Today, there is much less open talk about whether Russia is run by clans than there was in 1999. Still, there are competing interest groups within the Kremlin and they will still be there in 2024. And that is why those in power are already thinking about the "sacred" issue of how to maintain it, as former Kremlin employee Andrei Kolyadin told DW: "It is all about the personal security and legal immunity of the leader and his family. The final decision as to the form of that transfer of power will depend on the situation when the hour arrives: the internal political situation, threats from abroad, the economy."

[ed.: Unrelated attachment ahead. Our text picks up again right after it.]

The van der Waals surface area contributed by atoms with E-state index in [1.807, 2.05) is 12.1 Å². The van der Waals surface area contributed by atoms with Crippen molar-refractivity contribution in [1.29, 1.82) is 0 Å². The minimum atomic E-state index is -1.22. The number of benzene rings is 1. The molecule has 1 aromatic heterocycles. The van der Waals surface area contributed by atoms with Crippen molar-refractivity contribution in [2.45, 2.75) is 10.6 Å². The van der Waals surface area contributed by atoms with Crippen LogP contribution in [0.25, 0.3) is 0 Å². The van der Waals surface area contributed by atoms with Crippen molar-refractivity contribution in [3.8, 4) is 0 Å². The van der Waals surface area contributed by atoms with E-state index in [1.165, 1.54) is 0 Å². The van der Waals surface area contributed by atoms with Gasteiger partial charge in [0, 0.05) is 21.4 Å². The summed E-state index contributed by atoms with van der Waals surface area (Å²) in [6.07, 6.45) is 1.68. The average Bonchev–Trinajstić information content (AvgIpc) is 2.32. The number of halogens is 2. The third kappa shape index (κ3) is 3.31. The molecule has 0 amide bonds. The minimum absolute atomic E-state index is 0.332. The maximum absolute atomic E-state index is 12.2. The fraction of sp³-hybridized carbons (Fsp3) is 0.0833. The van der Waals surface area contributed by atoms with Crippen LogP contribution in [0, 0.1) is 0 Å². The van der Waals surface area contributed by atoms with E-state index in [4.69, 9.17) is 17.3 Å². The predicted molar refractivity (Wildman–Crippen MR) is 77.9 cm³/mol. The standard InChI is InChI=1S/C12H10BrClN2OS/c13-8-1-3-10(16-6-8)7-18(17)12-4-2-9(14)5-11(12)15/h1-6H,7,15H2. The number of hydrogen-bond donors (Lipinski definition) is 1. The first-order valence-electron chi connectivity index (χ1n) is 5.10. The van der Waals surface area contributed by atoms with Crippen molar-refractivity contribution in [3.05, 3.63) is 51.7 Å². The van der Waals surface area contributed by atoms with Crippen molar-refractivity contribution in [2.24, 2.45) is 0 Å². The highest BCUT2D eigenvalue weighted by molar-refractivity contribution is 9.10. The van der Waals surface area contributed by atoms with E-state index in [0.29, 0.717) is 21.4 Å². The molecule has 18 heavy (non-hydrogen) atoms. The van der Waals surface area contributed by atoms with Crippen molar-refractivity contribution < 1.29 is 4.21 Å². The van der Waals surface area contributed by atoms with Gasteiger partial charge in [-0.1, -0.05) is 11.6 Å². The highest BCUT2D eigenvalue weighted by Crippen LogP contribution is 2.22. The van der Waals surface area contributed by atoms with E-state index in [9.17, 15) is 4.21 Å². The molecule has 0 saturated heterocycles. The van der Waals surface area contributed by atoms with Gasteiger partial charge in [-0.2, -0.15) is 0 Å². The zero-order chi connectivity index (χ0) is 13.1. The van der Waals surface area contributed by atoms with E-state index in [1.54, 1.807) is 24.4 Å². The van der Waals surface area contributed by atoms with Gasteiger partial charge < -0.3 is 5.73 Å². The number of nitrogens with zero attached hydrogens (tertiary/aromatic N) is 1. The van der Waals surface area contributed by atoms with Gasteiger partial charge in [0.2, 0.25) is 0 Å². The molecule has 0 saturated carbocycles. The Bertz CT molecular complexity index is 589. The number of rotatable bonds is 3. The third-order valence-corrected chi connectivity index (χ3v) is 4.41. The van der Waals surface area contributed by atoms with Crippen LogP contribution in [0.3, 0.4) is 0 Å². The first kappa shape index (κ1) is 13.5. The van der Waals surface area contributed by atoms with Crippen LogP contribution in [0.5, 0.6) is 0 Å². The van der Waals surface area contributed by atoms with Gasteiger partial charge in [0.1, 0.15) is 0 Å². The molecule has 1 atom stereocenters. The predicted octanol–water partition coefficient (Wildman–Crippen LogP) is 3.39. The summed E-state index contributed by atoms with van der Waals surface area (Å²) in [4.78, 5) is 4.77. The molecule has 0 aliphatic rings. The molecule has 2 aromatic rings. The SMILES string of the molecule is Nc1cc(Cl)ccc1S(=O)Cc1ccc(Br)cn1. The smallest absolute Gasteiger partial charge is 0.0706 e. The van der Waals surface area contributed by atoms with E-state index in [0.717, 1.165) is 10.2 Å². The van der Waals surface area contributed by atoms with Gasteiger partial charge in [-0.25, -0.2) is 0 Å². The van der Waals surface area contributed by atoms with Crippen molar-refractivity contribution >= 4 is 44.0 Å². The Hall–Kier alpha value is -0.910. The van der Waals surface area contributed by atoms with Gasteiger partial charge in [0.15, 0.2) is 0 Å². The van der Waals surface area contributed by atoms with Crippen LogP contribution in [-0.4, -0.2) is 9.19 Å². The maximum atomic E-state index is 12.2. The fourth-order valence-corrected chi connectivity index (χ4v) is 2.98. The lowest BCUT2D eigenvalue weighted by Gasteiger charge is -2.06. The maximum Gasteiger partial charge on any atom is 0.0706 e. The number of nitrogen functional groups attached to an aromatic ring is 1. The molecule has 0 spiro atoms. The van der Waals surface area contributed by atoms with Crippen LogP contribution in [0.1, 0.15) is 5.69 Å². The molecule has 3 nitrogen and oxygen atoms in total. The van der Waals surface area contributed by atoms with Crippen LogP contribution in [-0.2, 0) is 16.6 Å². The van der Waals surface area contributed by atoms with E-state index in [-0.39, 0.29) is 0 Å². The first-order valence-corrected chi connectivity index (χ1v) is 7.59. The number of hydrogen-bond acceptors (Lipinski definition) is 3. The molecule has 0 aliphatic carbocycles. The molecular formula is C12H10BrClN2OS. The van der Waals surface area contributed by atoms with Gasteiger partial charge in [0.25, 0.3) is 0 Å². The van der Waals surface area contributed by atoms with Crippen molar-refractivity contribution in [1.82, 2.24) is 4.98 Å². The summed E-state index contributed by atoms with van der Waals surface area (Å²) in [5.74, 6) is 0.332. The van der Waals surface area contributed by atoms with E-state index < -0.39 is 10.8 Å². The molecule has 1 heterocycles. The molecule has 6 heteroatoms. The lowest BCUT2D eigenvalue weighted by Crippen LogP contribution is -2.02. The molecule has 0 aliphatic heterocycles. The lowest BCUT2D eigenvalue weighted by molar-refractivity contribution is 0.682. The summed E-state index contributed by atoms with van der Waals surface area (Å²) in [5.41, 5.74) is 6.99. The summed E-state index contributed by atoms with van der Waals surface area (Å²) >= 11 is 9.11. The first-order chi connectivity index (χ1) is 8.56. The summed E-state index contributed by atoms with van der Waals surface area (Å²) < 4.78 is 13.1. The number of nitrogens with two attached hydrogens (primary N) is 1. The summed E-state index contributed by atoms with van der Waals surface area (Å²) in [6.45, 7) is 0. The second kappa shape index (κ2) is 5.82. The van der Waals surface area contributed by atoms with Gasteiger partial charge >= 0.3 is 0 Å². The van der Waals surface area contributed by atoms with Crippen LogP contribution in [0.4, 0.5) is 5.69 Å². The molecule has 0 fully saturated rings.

Read moreNursultan, not Astana — Kazakhstan renames capital to honor Nazarbayev 

In the end it's about the oligarchs

Ilya Grashenkov, director of the Russian Center for the Development of Regional Politics, is certain that there are "hundreds of different scenarios." He says that one possibility would be for the Kremlin to hand power to a loyal young technocrat, as it is currently doing with regional governorships. The risk is that they are too young and inexperienced to run the enormous country.

Another option would be to turn things over to Prime Minister Dmitry Medvedev, who served as Putin's foil before. The risk: Medvedev's unpopularity could strengthen the hand of radicals and lead to a coup led by the communists or the military. Grashenkov believes neither the Kazakh model nor any other are applicable for the Russian president: "Unlike Russia, Kazakhstan has undergone dynamic development and has integrated itself into the international system. Russia, on the other hand, has been targeted with sanctions and no one wants to have anything to do with its functionaries."